As you know, Tim Lincecum of the San Francisco Giants threw a no-hitter against the San Diego Padres on Saturday. McCovey Chronicles has a terrific rundown of the 50 Awesome Things about Lincecum's no-hitter. For our purposes at Minor League Ball, Lincecum's gem is a good excuse to review what he was like as a prospect.
Lincecum was drafted by the Chicago Cubs in 2003, a 48th round pick out of high school in Renton, Washington. He didn't sign and went to college at the University of Washington, emerging quickly as an effective and dominating college arm, going 10-3, 3.53 ERA in 112 innings as a freshman in '04, fanning 161 in 82 walks. He was just as good as a draft-eligible sophomore in '05, going 8-6, 3.11 with a 131/71 K/BB in 104 innings. He turned down the Indians who drafted him in the 42nd round.
Returning for his junior year in '06, he went 12-4, 1.94 ERA with a 199/63 K/BB in 125 innings for the Huskies, allowing just 75 hits. He made 17 starts, relieved in five games,and picked up three saves. Opinion about him was actually somewhat mixed: his small size (5-10, 155), high walk rate, heavy college workload, and unusual mechanics made him a rather non-traditional pitching prospect. While he was a lock for the first round, some teams thought he was the best pitcher available, while others felt he was more of a back-end first-round guy.
He ended up going 10th-overall to the Giants. He looked great in his pro debut, pitching 31.2 innings between short-season Salem-Keizer and High-A San Jose, combining for a 1.73 ERA with a 58/12 K/BB and just 14 hits allowed. He showed four quality pitches: 93-98 MPH fastball, nasty curveball, good slider, good change. He was confident and dominant, the only question being how his arm would hold up.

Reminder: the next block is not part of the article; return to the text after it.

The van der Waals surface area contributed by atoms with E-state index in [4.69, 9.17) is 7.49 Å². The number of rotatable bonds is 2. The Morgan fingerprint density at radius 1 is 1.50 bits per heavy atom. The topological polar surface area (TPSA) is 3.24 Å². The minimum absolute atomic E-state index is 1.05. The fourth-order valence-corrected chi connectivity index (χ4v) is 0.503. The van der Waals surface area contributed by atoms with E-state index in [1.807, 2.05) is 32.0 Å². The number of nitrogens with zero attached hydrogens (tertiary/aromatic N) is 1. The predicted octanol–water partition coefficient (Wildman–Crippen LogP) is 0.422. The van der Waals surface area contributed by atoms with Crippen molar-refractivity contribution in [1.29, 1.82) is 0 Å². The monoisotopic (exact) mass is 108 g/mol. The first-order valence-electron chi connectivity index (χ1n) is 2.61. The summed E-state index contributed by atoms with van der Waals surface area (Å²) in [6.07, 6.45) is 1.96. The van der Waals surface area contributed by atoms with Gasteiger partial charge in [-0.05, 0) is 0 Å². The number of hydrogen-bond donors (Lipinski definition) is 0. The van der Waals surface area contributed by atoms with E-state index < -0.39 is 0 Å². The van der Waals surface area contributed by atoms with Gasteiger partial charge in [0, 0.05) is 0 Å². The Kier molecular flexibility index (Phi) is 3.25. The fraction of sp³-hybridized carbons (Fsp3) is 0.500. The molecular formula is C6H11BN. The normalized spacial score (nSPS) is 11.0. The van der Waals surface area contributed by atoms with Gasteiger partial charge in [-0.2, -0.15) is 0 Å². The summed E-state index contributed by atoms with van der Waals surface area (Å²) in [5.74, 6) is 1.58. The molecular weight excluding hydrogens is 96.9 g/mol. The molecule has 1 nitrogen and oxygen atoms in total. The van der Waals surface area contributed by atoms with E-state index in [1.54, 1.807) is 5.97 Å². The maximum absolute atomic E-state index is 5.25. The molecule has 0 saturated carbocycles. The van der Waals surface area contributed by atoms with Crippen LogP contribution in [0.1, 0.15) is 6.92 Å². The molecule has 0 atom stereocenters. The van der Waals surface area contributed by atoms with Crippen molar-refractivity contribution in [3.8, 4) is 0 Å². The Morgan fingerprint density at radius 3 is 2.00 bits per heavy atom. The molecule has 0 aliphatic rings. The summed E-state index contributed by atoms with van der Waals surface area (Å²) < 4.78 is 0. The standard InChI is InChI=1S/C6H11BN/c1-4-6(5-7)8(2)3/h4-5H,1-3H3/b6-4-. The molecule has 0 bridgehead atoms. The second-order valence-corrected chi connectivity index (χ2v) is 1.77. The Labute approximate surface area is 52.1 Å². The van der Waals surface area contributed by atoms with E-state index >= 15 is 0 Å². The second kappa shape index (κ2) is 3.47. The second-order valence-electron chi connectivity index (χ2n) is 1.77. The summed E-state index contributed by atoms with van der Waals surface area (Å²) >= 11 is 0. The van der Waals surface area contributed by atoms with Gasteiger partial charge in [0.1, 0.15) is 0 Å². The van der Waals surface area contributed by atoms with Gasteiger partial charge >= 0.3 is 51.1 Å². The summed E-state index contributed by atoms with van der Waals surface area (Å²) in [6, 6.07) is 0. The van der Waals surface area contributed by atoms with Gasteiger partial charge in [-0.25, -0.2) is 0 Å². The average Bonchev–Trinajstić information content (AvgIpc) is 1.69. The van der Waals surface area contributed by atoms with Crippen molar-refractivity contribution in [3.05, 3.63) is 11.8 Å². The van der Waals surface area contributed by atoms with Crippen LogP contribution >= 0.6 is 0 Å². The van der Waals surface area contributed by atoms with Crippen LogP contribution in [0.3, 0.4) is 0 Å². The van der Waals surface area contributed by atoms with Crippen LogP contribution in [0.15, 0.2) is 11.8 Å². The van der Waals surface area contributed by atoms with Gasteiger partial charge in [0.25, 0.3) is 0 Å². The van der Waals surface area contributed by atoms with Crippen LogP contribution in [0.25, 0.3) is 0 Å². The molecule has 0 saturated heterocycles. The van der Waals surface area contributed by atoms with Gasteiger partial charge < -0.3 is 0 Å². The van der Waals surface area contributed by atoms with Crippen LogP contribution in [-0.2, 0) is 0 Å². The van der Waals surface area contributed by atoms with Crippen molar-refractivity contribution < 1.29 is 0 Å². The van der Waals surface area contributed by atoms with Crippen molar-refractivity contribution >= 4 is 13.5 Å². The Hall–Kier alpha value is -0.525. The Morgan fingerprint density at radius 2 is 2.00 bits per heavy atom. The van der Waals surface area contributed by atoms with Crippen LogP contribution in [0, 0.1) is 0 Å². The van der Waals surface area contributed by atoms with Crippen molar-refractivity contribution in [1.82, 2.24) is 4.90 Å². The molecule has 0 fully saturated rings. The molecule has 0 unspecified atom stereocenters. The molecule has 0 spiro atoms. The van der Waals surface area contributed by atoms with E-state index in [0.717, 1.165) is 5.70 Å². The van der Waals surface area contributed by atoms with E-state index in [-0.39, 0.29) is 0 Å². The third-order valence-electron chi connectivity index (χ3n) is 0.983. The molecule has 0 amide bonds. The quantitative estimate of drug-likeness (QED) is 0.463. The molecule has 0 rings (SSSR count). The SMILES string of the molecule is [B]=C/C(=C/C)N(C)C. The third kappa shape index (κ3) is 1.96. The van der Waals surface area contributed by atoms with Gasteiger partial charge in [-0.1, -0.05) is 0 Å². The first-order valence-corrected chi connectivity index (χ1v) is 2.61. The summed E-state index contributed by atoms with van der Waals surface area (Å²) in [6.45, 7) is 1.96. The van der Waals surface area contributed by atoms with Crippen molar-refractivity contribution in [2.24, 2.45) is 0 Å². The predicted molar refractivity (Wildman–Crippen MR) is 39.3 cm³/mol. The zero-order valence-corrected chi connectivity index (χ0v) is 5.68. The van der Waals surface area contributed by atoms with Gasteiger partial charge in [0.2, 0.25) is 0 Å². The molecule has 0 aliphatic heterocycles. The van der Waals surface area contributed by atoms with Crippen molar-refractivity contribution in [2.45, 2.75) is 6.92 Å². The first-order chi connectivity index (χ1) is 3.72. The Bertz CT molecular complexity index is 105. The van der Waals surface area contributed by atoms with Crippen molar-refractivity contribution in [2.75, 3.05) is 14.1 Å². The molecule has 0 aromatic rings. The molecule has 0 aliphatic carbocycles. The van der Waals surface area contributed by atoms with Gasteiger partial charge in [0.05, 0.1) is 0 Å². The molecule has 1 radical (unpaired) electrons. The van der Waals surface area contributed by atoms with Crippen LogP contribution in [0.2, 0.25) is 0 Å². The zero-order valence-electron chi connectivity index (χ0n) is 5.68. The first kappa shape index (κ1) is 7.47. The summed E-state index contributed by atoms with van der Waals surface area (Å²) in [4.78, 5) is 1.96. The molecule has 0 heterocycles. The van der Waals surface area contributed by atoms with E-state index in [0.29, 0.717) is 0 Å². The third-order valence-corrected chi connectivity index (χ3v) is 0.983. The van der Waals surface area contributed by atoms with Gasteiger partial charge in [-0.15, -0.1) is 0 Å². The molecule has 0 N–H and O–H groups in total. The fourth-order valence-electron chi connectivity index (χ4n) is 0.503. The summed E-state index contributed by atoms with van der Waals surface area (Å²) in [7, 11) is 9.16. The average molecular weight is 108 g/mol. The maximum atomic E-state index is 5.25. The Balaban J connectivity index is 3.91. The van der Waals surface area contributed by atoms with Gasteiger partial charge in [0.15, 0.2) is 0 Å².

I gave Lincecum a Grade A- entering 2007, ranking him as the Number Five pitching prospect in baseball, behind Phil Hughes, Matt Garza, Yovani Gallardo, and Homer Bailey, who had all proven themselves in Double-A or higher at the time.
Lincecum never appeared on another prospect list. He blew away Triple-A in five starts to open 2007 (4-0, 0.29, 46/11 K/BB in 31 innings, 12 hits), then spent most of the season in the Giants rotation, holding his own as a rookie (7-5, 4.00 in 146 innings, 150/65 K/BB, 112 ERA+. As you know, he thrived in 2008 (7.1 WAR) and 2009 (7.5 WAR) winning two consecutive Cy Young Awards. He began to fade but was still very effective in '10 and '11.
Last year was bad, his WAR dropping to just 0.9, leading the NL in losses with an ERA spike to 5.18. He's rebounded this year, with the no-hitter standing out plus improvement in his component ratios. His ERA remains worse-than-league at 4.26, ERA+ 79, but his FIP and xFIP are closer to his career norms and his WAR is solid enough with a 1.4 mid-season mark.
It seems clear that Lincecum's early career workload has caught up with him: he no longer throws in the upper-90s, topping out about 93 these days rather than 98. However, his secondary pitches (particularly his changeup) are still solid enough, and he still has enough velocity to survive just fine if his command is sharp.
Through age 28, Lincecum's Sim Score comps are Sid Fernandez, J.R. Richard, Jake Peavy, Bob Gibson, Jered Weaver. Kevin Appier, Chan Ho Park, Kerry Wood, Doug Drabek, and Dan Haren. Some of those guys remained effective as they got older, some of them didn't. Lincecum needs to complete the transition from power pitcher to crafty veteran. If he does that, he can be an above-average pitcher for some years to come.